“This street walkin’ cheetah with a heart full of napalm has a lot to say about love, loss, and the state of the world at large”
From Fremantle in Australia, singer-songwriter and poet Billie Reid offers independent music fans his own unique lyrical and musical vision with his début LP, ‘Ticket Out Of Dizneyland’. From the first track onwards, Reid breaks out of the blocks with the violence of rap, delivering a stream of barbed couplets and kickass lyrical imagery, delivered through the musical force of punk. Throughout the LP, Reid’s lyrics traverse a range of different topics, both personable and political, which are always delivered through his cocksure lyrical stylings and artistic idiosyncrasies. Put more simply, Reid is a poet and he mother-fucking knows it. Throughout the LP, Reid’s uncompromising spirit shines through the course of these 14 tracks. This is a man with ambition; a man whose footsteps aim to re-find the path set down by the luminaries of the independent music scene. While the machine-gun delivery of his words recalls the lyrical fire and brimstone of Bob Dylan, as well as the acerbic energy of Johnny Cash, the quick-fire musical vignettes that fill this LP bring to mind punk stalwarts the Wire. Resultantly, Billie Reid’s music is a volatile hybrid, combining the purebred folk compulsions of bluegrass and rockabilly, infused with Reid’s own punk-influenced approach to songwriting. This street walkin’ cheetah with a heart full of napalm has a lot to say about love, loss, and the state of the world at large.
On the title track, Reid outlines his musical manifesto, singing the strangely infectious central refrain ‘I ain’t got the time to live in Dizneyland.’ Reid aims to draw a dividing line between his dominion in the independent world, set aside from the cloying copycats resident in the pop scene, content to repeat stale formulas whilst fabricating faux outrages in an ad nauseam fashion. It’s clear that Reid is firmly camped in the territory of the musical underground in the ongoing ideological battle between pop and the unpopular; the mainstream and the underground. Specifically, Ticket Out Of Dizneyland is a strategic rallying cry which calls against the tyranny of pop. Reid reminds us how truly messed up the world in which we live is, when a Miley Cyrus twerk is liable to draw more press coverage and public interest than a drone strike sanctioned by our leaders. The plastic platitudes of the pop world are placed in direct contrast with Reid’s own righteous propaganda of truth.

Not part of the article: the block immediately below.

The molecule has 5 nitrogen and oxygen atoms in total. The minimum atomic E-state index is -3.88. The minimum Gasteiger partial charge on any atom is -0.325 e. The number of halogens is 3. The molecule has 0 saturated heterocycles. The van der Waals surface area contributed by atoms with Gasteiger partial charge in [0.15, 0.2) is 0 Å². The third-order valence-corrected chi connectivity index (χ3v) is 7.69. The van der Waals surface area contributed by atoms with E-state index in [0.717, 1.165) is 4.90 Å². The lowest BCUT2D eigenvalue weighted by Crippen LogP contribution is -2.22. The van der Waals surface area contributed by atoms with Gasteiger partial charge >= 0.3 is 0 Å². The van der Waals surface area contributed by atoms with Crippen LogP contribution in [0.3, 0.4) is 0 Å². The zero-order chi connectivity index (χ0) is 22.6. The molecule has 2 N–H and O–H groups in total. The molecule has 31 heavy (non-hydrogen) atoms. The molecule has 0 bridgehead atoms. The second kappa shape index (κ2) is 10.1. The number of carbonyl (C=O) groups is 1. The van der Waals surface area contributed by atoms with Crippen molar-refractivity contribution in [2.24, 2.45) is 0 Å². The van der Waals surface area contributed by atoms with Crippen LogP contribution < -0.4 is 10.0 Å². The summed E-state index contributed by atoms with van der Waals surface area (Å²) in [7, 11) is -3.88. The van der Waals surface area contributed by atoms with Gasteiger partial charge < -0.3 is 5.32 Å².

The album consists of a range of short sketches which, despite their brevity, manage to outline an entire world. When he’s not attacking the world of pop, Reid summons the hypocrisy of our leaders on tracks such as ‘Ode To The Dudes (That Own Their Own Nukes)’, which features some barbed lyrical couplets running against some rugged guitar playing, curtsy of West Australian rock god Phil Bradley, whose musical curricular vitae is impressive, having also played with The Jackals, Sub Truck and Brutus. Bradley is able to match up with the unfurling lyrical attack of Reid, as Reid aims straight for the jugular, singing ‘They won’t let us live on the beaches/ they won’t let us live in the trees/ the bastards just lock us in stables/ And sell one another the keys.’ The lyrics appear to be born out of a particular brand of anti-capitalistic fervour aroused by the recent Occupy protests, with a call for an alternative beyond the current dire political outlook of partisan politics and limiting left/right perspectives.
Politics aside, there’s also a gentler, more tender side to his musical persona which isn’t perhaps as surprising as it might sound, given Reid’s status as an idealistic artist. On ‘Honey Skin’ Billie Reid simultaneously laments and praises a love which, he realises, he could easily end up taking for granted. Although the subject of the song is clearly a love he cherishes, he soberly realises that the relationship is likely to end one day, which he accepts as a matter of fact. ‘Black Silk Dress’ offers a 360 turn around, putting the listener in lustier lyrical territory, as he sings ‘Hey pretty lady in the black silk dress/ I want a taste of your sweet caress’ to dirty guitar licks and speed-freak rockabilly rhythms.
Reid himself has stated that ‘I write from heart when the spirit moves me’ and despite his volatile nature and his supremely confident presence on the LP, it’s clear that Reid’s will is good, as both an artist and a person. Billie Reid’s Ticket Out Of Dizneyland is a trip, providing the perfect antidote to the mediocrities of pop and the recent influx of anodyne cultural products released as a result of a dying music industry. If you like rootsy rock and roll with a touch of activism, romance, and an interest in all issues relative to the human condition, this is an album for you.
By Liam Allen